Opinion: Germany needs a new economic model | Business | Economic and financial news from a German perspective | DW

The first casualty of war is the truth they speak, and Russia’s aggression against Ukraine has proven this once again. At the same time, war can also reveal truths that would normally remain hidden and undiscussed in times of peace.

A hard truth about the German economy was unveiled by Martin Brudermüller in an interview with the conservative German daily Frankfurter Allgemeine Zeitung recently. The head of the world’s largest chemical company, Germany’s BASF, said it was an undeniable fact that “Russian gas is the foundation of German industry’s global competitiveness.” When asked if Germany was fueling Putin’s war with its energy imports from Russia, he said a ban on such imports would “destroy German welfare”.

What Brudermüller described as “a pillar of Germany’s economic power”, has been an essential part of the country’s economic model and secured its place as one of the biggest exporting nations in the world. Successful business models built by German companies over the past 20 or so years have included importing energy below market prices and using it to develop competitive products.

Henrik Böhme, Economics Editor of DW

Russia, China and the Forces of Globalization

In recent years, China has also made a significant contribution to success after German business leaders pounced on the Chinese economic juggernaut much earlier than their rivals elsewhere in the world. By doing so, they were able to secure not only large segments of the Chinese market, but at the same time access to China’s rare earths and other valuable minerals. No wonder German car giant Volkswagen (VW), for example, currently sells around 40% of its annual production in China.

What has also proved helpful for Germany is the global drive of national economies to open up to international competition under the banner of globalization. “Made in Germany” could only shine in a global free market environment.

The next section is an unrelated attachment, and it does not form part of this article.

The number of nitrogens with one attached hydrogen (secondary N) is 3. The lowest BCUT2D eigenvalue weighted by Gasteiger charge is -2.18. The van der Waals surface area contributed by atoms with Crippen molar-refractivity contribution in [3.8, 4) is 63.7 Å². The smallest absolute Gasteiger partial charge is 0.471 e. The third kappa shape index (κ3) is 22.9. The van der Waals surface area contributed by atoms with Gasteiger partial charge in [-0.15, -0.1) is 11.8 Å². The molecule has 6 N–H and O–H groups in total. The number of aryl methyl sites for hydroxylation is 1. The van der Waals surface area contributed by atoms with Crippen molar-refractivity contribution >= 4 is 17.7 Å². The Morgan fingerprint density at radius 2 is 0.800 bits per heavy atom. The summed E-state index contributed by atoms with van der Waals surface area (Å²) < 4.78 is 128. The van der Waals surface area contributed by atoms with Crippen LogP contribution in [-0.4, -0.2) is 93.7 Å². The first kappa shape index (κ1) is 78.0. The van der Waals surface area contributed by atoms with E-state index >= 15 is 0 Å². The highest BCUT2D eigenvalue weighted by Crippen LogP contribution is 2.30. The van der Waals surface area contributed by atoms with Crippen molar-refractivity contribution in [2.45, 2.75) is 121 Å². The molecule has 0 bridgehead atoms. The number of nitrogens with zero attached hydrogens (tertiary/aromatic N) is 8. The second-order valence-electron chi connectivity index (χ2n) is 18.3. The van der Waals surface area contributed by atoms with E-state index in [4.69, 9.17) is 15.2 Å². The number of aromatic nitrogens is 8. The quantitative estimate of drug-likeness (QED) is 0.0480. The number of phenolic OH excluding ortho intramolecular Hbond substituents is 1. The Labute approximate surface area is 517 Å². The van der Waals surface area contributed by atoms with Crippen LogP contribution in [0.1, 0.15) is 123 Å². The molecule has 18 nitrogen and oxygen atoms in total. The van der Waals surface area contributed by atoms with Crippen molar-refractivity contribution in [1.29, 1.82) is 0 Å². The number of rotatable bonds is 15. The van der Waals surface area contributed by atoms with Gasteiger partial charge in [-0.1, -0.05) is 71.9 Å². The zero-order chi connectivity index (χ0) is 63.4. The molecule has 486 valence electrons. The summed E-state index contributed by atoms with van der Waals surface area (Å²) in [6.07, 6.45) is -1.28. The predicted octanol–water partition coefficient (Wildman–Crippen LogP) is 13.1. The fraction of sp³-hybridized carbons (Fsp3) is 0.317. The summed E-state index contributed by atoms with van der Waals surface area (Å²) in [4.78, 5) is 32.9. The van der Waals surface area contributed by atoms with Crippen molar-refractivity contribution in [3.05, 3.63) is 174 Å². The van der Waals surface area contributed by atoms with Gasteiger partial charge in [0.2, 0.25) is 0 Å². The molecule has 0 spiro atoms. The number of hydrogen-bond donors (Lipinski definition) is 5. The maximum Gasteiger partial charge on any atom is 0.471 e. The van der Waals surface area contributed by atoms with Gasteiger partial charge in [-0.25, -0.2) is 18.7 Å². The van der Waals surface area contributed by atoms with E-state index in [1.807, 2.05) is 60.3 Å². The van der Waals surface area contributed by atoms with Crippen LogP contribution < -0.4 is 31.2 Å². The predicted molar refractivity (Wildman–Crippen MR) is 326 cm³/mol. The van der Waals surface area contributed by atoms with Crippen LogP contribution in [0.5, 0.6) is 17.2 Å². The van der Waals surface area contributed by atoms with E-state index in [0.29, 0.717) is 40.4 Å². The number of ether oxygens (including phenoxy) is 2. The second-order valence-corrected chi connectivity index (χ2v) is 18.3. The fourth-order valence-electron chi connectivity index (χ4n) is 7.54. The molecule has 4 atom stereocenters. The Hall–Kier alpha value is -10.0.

Cheap Russian energy and China’s huge markets, coupled with liberalized trade and strong domestic industry, were the perfect setting for the German economy to get ahead. The results are a massive foreign trade surplus, with exports far exceeding imports, and at the same time, precarious dependencies on Russia and China.

Infografik russische Gaslieferung nach Europa EN

But what has long been a straight road to success for German companies has suddenly turned into a slippery slope due to the brutal war in Ukraine. The COVID-19 pandemic has already come as a sort of harbinger of what many see as “the end of globalization.”

Business leaders are starting to think seriously about untangling supply chains that have proven too complex during a global pandemic. In Germany, the lack of production of medical masks has opened the eyes of politicians and the public to the fact that critical infrastructure has been completely outsourced to other parts of the world.

“Reshoring” is likely to become the buzzword of the post-COVID era, although bringing production home may prove a difficult task for most industrialized countries.

“Bipolar” economic world order?

Today, the war in Ukraine has added a new twist to Germany’s deglobalization story, reinforcing the national sense of urgency for the country to wean itself off Russian energy imports, so as not to further fuel the aggression of Putin.

The question of how to deal with China, which seems to choose to support the Kremlin, is also emerging on the horizon. Notice that this is not due to a sudden love for Putin in Beijing, but to an insightful realization on the part of the Chinese president that massive amounts of Russian energy and raw materials are suddenly up for grabs. What unites Putin and Xi, however, is their shared hatred of Western values ​​such as democracy, free speech and the rule of law.

So, is the world again split into two antagonistic blocks or, as the German economist Gabriel Felbermayr puts it, are we witnessing “the end of 30 glorious years of globalization”? Are we heading towards a world where Europe and the United States will take the lead in the West, while Russia, China and probably India, still undecided, will join forces in the Far East?

A pile of containers that collapsed after an explosion in Tianjin, China

Will the multipolar world of globalization collapse and give way to a new standoff between East and West?

Such a “bipolar world” would seriously undermine the German business model, and business leaders would be well placed to start preparing for a new one. What can contribute to this is the undeniable ability of German companies to adapt to the vagaries of economic life. Focusing on the opportunities offered by the much-needed energy transformation and decarbonisation of German industry could pave the way forward.

For starters, Germany must finally take its energy autonomy seriously, as electricity from renewable sources and hydrogen could be a competitive advantage.

Economy Minister Robert Habeck wants Germany to have carbon-free electricity within 13 years and said electricity generation from solar, wind and biomass energy was “of overriding public interest”. If achieved, it would be a huge leap forward and would allow German industry to continue producing at competitive prices, while safeguarding Germany’s well-being in the future.

Edited by: Kristie Pladson

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